Judge Pro bases his irrational claim on two, irrelevant sources: Code Section 6151, and Moran v. U.S., 63 F.3rd 663. Section 6151, as the following will show, is a totally benign statute having nothing to do with either income taxes or the wage taxes at issue, while the facts and issues in Moran are not only totally unrelated to the facts and issues involved in this case, but Moran, itself, proves that income taxes are being unconstitutionally exacted.  Since all mandatory, federal taxes must be collected either on the basis of apportionment or on the basis of geographic uniformity, Moran demonstrates that income taxes are being collected differently in the Fifth and Eight Circuits from how they are being collected in the Second, Third, Fourth, Sixth and Federal Circuits. Therefore income taxes are - admittedly - being exacted neither on the basis of apportionment, as required in Article 1, Sections 2 and 9, Clauses 3 and 4, nor on the basis of geographic uniformity as required by Article 1, Section 8, Clause 1 - and, as such, their exaction can not be made mandatory.

Thus it is undeniable, that based upon Moran - income taxes are admittedly not being enforced on the basis of geographic uniformly.  Therefore, since neither income taxes (nor the “wage” tax at issue) are not being enforced either pursuant to Rule of Geographic Uniformity nor the Rule of Apportionment, the taxes at issue are not being enforced pursuant to either class of taxes authorized in the Constitution: therefore, the United States can not retain the funds at issue, since Plaintiffs can not be compelled to pay a federal tax which is not enforced pursuant to one constitutional rule or the other.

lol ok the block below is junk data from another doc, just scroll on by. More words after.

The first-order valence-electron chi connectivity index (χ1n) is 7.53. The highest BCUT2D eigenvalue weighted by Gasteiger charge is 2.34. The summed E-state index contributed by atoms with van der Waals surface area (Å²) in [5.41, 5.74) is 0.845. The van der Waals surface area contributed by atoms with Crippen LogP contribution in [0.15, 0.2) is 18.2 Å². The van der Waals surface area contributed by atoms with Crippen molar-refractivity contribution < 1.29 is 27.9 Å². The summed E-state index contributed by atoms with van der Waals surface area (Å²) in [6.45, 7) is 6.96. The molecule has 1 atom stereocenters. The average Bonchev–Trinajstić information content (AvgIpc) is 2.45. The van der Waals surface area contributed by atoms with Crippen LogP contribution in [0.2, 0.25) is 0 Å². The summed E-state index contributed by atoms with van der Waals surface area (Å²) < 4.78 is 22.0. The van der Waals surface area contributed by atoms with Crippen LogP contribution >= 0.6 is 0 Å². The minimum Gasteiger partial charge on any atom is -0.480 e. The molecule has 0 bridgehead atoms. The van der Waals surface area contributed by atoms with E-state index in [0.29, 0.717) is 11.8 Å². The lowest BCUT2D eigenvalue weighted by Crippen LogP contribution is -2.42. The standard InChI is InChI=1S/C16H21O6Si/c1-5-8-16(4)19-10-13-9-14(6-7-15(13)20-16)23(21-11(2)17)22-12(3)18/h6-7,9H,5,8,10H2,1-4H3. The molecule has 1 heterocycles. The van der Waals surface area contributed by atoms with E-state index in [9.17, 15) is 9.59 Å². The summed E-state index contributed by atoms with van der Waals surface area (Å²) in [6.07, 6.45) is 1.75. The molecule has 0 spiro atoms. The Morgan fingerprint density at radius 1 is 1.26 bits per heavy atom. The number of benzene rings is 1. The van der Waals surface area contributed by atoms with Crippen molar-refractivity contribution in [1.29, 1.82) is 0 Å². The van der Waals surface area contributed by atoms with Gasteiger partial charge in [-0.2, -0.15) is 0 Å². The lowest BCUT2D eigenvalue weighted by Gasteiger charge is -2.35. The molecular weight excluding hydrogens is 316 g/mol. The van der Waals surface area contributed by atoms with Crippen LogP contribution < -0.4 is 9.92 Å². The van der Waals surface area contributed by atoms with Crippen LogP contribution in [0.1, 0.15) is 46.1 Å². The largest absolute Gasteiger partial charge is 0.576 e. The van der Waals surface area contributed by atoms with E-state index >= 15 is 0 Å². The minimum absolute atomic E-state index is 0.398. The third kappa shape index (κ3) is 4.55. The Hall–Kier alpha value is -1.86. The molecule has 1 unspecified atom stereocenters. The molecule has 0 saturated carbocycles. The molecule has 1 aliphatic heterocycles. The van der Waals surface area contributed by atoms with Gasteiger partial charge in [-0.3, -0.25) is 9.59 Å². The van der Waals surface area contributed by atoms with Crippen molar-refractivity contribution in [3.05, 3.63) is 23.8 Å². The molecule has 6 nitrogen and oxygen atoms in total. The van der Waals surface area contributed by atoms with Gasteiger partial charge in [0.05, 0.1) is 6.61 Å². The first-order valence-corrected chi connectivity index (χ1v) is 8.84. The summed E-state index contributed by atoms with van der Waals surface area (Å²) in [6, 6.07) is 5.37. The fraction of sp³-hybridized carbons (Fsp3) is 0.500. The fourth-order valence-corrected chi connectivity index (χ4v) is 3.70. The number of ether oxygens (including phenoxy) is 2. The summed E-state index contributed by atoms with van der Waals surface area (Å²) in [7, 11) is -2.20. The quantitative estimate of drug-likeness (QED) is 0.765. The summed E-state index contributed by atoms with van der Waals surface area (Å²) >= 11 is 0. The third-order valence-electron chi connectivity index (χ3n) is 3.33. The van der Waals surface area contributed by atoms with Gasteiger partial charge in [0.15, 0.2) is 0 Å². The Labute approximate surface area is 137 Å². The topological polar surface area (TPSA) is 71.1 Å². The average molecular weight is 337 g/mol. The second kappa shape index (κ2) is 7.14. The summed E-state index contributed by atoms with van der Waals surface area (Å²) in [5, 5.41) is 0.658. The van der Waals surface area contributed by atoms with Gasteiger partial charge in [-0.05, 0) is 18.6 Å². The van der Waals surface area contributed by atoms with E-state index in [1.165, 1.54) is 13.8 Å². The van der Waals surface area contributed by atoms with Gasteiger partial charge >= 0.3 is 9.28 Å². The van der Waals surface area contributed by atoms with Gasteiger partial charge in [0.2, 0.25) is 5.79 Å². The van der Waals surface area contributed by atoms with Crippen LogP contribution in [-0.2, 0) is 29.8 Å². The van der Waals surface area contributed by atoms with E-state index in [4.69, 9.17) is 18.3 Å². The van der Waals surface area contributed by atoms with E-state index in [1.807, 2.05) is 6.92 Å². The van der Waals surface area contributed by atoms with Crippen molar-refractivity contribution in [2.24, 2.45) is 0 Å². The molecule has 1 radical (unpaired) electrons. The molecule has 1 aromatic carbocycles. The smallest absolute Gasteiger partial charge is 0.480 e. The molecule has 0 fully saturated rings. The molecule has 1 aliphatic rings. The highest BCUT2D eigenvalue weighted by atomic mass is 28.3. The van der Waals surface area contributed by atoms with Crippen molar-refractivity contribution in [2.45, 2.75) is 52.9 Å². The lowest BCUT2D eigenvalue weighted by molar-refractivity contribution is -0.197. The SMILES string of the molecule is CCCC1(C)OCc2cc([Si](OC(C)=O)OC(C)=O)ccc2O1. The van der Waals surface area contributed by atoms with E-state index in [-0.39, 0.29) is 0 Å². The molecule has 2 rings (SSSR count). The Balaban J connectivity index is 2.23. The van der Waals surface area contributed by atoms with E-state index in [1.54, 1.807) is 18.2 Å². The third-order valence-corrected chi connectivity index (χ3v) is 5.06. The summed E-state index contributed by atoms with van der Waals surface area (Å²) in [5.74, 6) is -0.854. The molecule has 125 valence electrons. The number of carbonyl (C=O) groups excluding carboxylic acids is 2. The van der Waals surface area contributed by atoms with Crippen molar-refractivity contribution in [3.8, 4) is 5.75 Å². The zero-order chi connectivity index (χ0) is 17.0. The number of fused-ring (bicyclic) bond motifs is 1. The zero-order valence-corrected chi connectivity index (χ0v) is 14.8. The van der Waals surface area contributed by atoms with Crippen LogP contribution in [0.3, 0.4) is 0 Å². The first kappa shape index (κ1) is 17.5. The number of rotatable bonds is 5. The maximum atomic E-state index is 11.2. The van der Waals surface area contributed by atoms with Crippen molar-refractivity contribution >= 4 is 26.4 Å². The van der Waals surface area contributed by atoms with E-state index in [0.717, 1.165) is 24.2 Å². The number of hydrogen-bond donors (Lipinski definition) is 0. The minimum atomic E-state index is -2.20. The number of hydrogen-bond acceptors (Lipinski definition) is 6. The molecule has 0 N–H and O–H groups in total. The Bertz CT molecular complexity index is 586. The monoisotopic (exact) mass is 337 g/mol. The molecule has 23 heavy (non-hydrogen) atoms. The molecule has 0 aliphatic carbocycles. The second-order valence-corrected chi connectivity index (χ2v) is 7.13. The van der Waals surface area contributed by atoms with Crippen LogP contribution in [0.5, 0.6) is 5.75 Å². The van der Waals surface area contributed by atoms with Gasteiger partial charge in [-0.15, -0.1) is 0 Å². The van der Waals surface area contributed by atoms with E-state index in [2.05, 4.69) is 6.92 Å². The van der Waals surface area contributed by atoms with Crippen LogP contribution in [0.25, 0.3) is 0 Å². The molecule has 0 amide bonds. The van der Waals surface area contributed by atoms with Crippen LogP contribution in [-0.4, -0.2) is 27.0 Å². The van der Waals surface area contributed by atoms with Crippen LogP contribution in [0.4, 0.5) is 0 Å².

My Petition for Certiorari makes the same argument, 
but is reinforced with the Ott decision as follows:
As petitioners pointed out in their appeal to the Ninth Circuit, Moran v. U.S., 63 F.3rd 663 as relied on by the trial court proves that income taxes are being unconstitutionally exacted.  Since all mandatory, federal taxes must be collected either on the basis of apportionment or on the basis of geographic uniformity, Moran demonstrates that income taxes are collected differently in the Fifth and Eight Circuits from how they are collected in the Second, Third, Fourth, Sixth and Federal Circuits.
This fact is even more dramatically revealed in Ott v. USA, 141 F.3rd 1306 (a case relied upon by Nevada District Court Judge Howard D. McKibben in his rejection of a refund suit similar to this one, in Domingo Montijo et al. v. U.S., CV-S-97-01710-HDM (RLH)). Ott reveals that income taxes are enforced one way in the 5th and 8th Circuits, another way in the Fed. 3rd, 4th and 7th Circuits, and still another way in the 6th, 9th, and 10th Circuits.  Thus it is undeniable that income taxes are not being collected either on the basis of geographic uniformity or on the basis of apportionment, and Plaintiffs asks this Court to take judicial notice of that fact. Obviously, plaintiffs have a constitutional right not to be forced to pay a federal tax that is not being collected pursuant to either one constitutional rule or the other.  If the decision of the 9th Circuit is not reversed and the funds collected are not refunded to petitioners, then it is petitioners’ claim that the income tax is being collected unconstitutionally - since it is not being collected either on the basis of apportionment nor on the basis of geographic uniformity.  Therefore, it is not being collected pursuant to any of the taxing clauses contained in the Constitution.